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Hoffmann, R. A wiki for the life sciences where authorship matters. Nature Genetics (2008)

The human GPI1 gene is required for efficient glycosylphosphatidylinositol biosynthesis.

The first step in glycosylphosphatidylinositol (GPI) membrane anchor biosynthesis that is defective in paroxysmal nocturnal haemoglobinuria is mediated by an N-acetylglucosaminyl transferase expressed in the endoplasmic reticulum. Six human genes encode subunits of this enzyme, namely PIG-A, PIG-C, PIG-H, PIG-P, GPI1, and DPM2. Here, the human GPI1 gene is characterised. This gene is organised into eleven exons. The locus was mapped to chromosome 16p13.3 near the haemoglobin alpha chain locus. GPI1 is expressed ubiquitously in human cells and tissues. Expression levels are markedly elevated in haematopoietic tissues (bone marrow, foetal liver). To determine whether human GPI1 is essential for human GPI biosynthesis, antisense RNA was expressed in HEK293 cells. Transfectants exhibited a marked but incomplete decrease in the expression of a GPI-linked reporter protein, confirming that GPI1 is required for efficient GPI biosynthesis. In contrast, expression of GPI-linked proteins is normal in lymphatic cell lines from individuals with the alpha thalassaemia/mental retardation syndrome, which is characterised by large deletions from chromosome 16p removing one of the two GPI1 alleles along with the haemoglobin alpha locus. In conclusion, GPI1 plays an important role in the biosynthesis of GPI intermediates. Due to its autosomal localisation, the heterozygous deletion of GPI1 does not lead to an overt defect in the expression of GPI-linked proteins.[1]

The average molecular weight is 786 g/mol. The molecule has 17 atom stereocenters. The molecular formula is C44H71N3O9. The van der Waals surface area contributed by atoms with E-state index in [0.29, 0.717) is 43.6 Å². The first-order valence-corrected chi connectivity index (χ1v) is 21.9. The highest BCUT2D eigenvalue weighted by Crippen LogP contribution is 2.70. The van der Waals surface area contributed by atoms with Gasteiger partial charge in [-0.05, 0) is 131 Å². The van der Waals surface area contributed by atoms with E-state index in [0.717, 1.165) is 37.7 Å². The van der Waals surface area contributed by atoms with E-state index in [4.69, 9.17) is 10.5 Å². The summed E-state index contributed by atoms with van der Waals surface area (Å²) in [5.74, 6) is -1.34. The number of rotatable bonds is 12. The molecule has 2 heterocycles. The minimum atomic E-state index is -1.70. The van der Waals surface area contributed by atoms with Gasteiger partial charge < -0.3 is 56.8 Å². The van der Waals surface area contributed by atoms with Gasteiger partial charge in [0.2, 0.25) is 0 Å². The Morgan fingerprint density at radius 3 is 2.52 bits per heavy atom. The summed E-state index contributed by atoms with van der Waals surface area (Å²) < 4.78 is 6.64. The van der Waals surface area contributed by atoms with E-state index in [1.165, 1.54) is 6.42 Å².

1. The human GPI1 gene is required for efficient glycosylphosphatidylinositol biosynthesis. Tiede, A., Daniels, R.J., Higgs, D.R., Mehrein, Y., Schmidt, R.E., Schubert, J. Gene (2001) [Pubmed]
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